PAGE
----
Figure 2. Left: Graphical representation of the considered hierarchical model. In this figure, the environment is discretized in a 8 × 8 matrix (i.e., N = 8 ) and the corresponding quad-tree is built upon it, where only certain areas are partitioned, for the sake of brevity. Center: The quad-tree has a maximum depth of log 2 ( N ) = 3 . Each node of the quadtree contains the identifying tuple ( x , y , l ) , with the x and y coordinates and size l of the corresponding area. For instance, a robot residing in area ( 4 , 2 , 2 ) has the possibility to descend to any of the four corresponding leaf-nodes, such as the cell ( 5 , 3 , 1 ) , exploiting its current knowledge of the sub-tree, or to ascend the quad-tree to area ( 4 , 0 , 4 ) for wider exploration of the environment. Right: probabilistic transitions between possible states, where a robot committed to a i n can either move up to the parent node (area a j n 1 ) when in the ascending state s a , or move down to one of the children nodes (area a m n + 1 ) when in the descending state s d . Robots first decide whether to switch state s a s d ( s d s a ) with probability P d ( P a ). Then, transitions can take place that allow a robot to move in the quad-tree, either spontaneous (commitment γ m n + 1 , abandonment α i n ) or interactive (recruitment ρ m n + 1 , cross-inhibition β i , i n and self-inhibition ψ i n ).
Applsci 11 03115 g002
Figure 3. The four environments used in the experimental setup. From left to right: the split16 environment of size 16 × 16 , the empty32 environment of size 32 × 32 , the facility environment of size 32 × 32 , and last the lab environment of size 64 × 64 . Black represent walls, white and grey areas are free cells where robots can move, but tasks can appear only in the gray shadowed areas.
Figure 3. The four environments used in the experimental setup. From left to right: the split16 environment of size 16 × 16 , the empty32 environment of size 32 × 32 , the facility environment of size 32 × 32 , and last the lab environment of size 64 × 64 . Black represent walls, white and grey areas are free cells where robots can move, but tasks can appear only in the gray shadowed areas.
Applsci 11 03115 g003
Figure 4. Example of communication range reduction in the facility (left) and the lab (right) environments. With respect to the position marked in red, the plot highlights areas within communication range (with probability 99%) for S = 80 (blue), for S = 100 (green), and for S = 120 (yellow).
Figure 4. Example of communication range reduction in the facility (left) and the lab (right) environments. With respect to the position marked in red, the plot highlights areas within communication range (with probability 99%) for S = 80 (blue), for S = 100 (green), and for S = 120 (yellow).
Applsci 11 03115 g004
Figure 5. Number of accomplished tasks by the different approaches (greedy, Contract Net Protocol (CNP), and HTAPF) across the different environments, obtained with unlimited communication and no robot failures. For each condition, 50 independent simulations are performed and the data displayed by a box-and-whiskers plot. Each box represents the inter-quartile range of the data, and the median is displayed as a line cutting the box in two parts. Whiskers extend to 1.5 times the top and bottom quartiles. Dots represent outliers.
Figure 5. Number of accomplished tasks by the different approaches (greedy, Contract Net Protocol (CNP), and HTAPF) across the different environments, obtained with unlimited communication and no robot failures. For each condition, 50 independent simulations are performed and the data displayed by a box-and-whiskers plot. Each box represents the inter-quartile range of the data, and the median is displayed as a line cutting the box in two parts. Whiskers extend to 1.5 times the top and bottom quartiles. Dots represent outliers.
Applsci 11 03115 g005
Figure 6. Number of accomplished tasks by the different approaches (greedy, CNP, and HTAPF) across the different environments, obtained with limited communication and no robot failures.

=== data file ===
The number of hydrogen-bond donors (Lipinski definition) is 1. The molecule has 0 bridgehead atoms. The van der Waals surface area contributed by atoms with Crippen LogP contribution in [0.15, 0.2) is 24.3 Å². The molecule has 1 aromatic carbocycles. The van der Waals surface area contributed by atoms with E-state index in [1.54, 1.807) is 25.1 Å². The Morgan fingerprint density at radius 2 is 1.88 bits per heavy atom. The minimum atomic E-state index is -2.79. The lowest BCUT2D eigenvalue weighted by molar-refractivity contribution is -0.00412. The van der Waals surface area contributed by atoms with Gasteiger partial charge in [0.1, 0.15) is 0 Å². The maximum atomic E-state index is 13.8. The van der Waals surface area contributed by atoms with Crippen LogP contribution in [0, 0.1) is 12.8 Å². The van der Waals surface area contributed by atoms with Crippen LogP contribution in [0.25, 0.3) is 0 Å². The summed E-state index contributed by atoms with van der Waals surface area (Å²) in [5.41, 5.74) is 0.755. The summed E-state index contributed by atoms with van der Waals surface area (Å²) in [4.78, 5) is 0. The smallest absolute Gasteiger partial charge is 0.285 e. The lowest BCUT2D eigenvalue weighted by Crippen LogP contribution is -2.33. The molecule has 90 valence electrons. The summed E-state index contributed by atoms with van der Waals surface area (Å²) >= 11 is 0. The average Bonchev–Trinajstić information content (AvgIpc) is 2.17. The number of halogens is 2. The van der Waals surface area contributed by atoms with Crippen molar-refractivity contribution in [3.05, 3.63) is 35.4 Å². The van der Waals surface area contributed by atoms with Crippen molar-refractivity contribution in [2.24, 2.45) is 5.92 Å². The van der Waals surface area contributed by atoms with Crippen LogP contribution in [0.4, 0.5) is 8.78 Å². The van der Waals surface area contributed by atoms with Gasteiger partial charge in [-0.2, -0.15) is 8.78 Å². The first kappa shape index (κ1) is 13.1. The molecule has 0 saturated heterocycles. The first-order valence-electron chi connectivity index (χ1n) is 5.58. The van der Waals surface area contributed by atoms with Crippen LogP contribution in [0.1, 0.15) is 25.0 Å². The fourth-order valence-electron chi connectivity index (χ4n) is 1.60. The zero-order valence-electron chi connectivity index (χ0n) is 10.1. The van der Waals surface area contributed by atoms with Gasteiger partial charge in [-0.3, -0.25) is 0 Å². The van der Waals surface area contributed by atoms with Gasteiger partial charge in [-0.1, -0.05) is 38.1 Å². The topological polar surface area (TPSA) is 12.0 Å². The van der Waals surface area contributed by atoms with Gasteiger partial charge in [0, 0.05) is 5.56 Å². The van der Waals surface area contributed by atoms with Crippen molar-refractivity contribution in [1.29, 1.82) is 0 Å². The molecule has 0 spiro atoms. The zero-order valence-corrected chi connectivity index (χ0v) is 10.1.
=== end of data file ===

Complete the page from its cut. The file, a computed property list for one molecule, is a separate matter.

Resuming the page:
Figure 6. Number of accomplished tasks by the different approaches (greedy, CNP, and HTAPF) across the different environments, obtained with limited communication and no robot failures.
Applsci 11 03115 g006
Figure 7. Number of accomplished tasks by the different approaches (greedy, CNP, and HTAPF) across the different environments, obtained with unlimited communication and variable robot failures rate.
Figure 7. Number of accomplished tasks by the different approaches (greedy, CNP, and HTAPF) across the different environments, obtained with unlimited communication and variable robot failures rate.
Applsci 11 03115 g007
Table 1. Results of the statistical tests on the simulations performed with unlimited communication and no robot failures.
Table 1. Results of the statistical tests on the simulations performed with unlimited communication and no robot failures.
split16empty32
greedyCNPHTAPFgreedyCNPHTAPF
median150172189.5239287283.5
Kruskal–Wallis H = 47.7 , p = 1.1  × 10 4 H = 43.8 , p = 7.0  × 10 4
p-valuegreedy 9.1  × 10 4 6.7  × 10 8 5.8  × 10 9 2.1  × 10 4
CNP 3.6  × 10 2 3.6  × 10 2
facilitylab
greedyCNPHTAPFgreedyCNPHTAPF
median204211208225262275
Kruskal–Wallis H = 4.7 , p = 0.31 H = 62.0 , p = 1.1 × 10 12
p-valuegreedy×× 4.3 × 10 5 1.4 × 10 12
CNP× 2.6 × 10 3
Table 2. Results of the statistical tests on the simulations performed with different limited communication range.
Table 2. Results of the statistical tests on the simulations performed with different limited communication range.
split16empty32
S = 120 greedyCNPHTAPFgreedyCNPHTAPF
median145.5174183240287281.5
Kruskal–Wallis H = 58.5 , p = 5.9 × 10 12 H = 34.4 , p = 6.0 × 10 7
greedy 1.7 × 10 4 1.9 × 10 7 8.8 × 10 7 4.6 × 10 5
CNP 1.5 × 10 1 4.0 × 10 1
S = 100 greedyCNPHTAPFgreedyCNPHTAPF
median139165.5191241.5277280.5
Kruskal–Wallis H = 72.86 , p = 5.6 × 10 15 H = 21.67 , p = 2.3 × 10 4
greedy 1.2 × 10 2 3.7 × 10 9 6.6 × 10 3 2.1 × 10 5
CNP 7.3 × 10 4 1.2 × 10 1
S = 80 greedyCNPHTAPFgreedyCNPHTAPF
median145.5150177244285.5268.5
Kruskal–Wallis H = 35.5 , p = 3.7 × 10 7 H = 13.7 , p = 8.3 × 10 3
greedy 2.6 × 10 1 3.8 × 10 5 1.1 × 10 3 2.5 × 10 1
CNP 2.7 × 10 3 3.3 × 10 2
facilitylab
S = 120 greedyCNPHTAPFgreedyCNPHTAPF
median203208.5191224273.5252.5
Kruskal–Wallis H = 8.2 , p = 8.3 × 10 2 H = 60.5 , p = 2.3 × 10 12
greedy×× 3.2 × 10 12 3.7 × 10 8
CNP× 1.4 × 10 1
S = 100 greedyCNPHTAPFgreedyCNPHTAPF
median196.5195175227271.5271
Kruskal–Wallis H = 17.2 , p = 1.8 × 10 3 H = 43.1 , p = 1.0 × 10 8
greedy 1.2 × 10 1 8.5 × 10 4 7.4 × 10 8 1.5 × 10 7
CNP 7.4 × 10 2 8.9 × 10 1
S = 80 greedyCNPHTAPFgreedyCNPHTAPF
median194171.5158.5227256.5273.5
Kruskal–Wallis H = 38.4 , p = 9.1 × 10 8 H = 35.8 , p = 3.2 × 10 7
greedy 3.8 × 10 3 2.0 × 10 6 2.0 × 10 2 6.0 × 10 5
CNP 6.4 × 10 2 2.8 × 10 2
Table 3. Results of the statistical tests on the simulations performed with different rates of robot failures.
Table 3. Results of the statistical tests on the simulations performed with different rates of robot failures.
split16empty32
rate 0.05 greedyCNPHTAPFgreedyCNPHTAPF
median141154.5193240.5279.5280.5
Kruskal–Wallis H = 30.9 , p = 1.9 × 10 7 H = 5.4 , p = 6.6 × 10 2
greedy2.2 × 10 1 6.4  × 10 9 ××
CNP4.5  × 10 6 ×
rate 0.1 greedyCNPHTAPFgreedyCNPHTAPF
median131147174.5263269279.5
Kruskal–Wallis H = 22.5 , p = 1.2 × 10 5 H = 6.25 , p = 4.4 × 10 2
greedy 3.7 × 10 2 3.1 × 10 9 6.4 × 10 1 5.3 × 10 3
CNP 1.2 × 10 4 2.0 × 10 2
facilitylab
rate 0.05 greedyCNPHTAPFgreedyCNPHTAPF
median173.5187.5191226260276
Kruskal–Wallis H = 0.2 , p = 9.1 × 10 1 H = 11.3 , p = 3.4 × 10 3
greedy×× 5.0 × 10 6 2.0 × 10 15
CNP× 7.7 × 10 4
rate 0.1 greedyCNPHTAPFgreedyCNPHTAPF
median139.5148.5152.5226262265.5
Kruskal–Wallis H = 2.2 , p = 3.4 × 10 1 H = 2.3 , p = 3.2 × 10 1
greedy××××
CNP××
Publisher’s Note: MDPI stays neutral with regard to jurisdictional claims in published maps and institutional affiliations.
Back to TopTop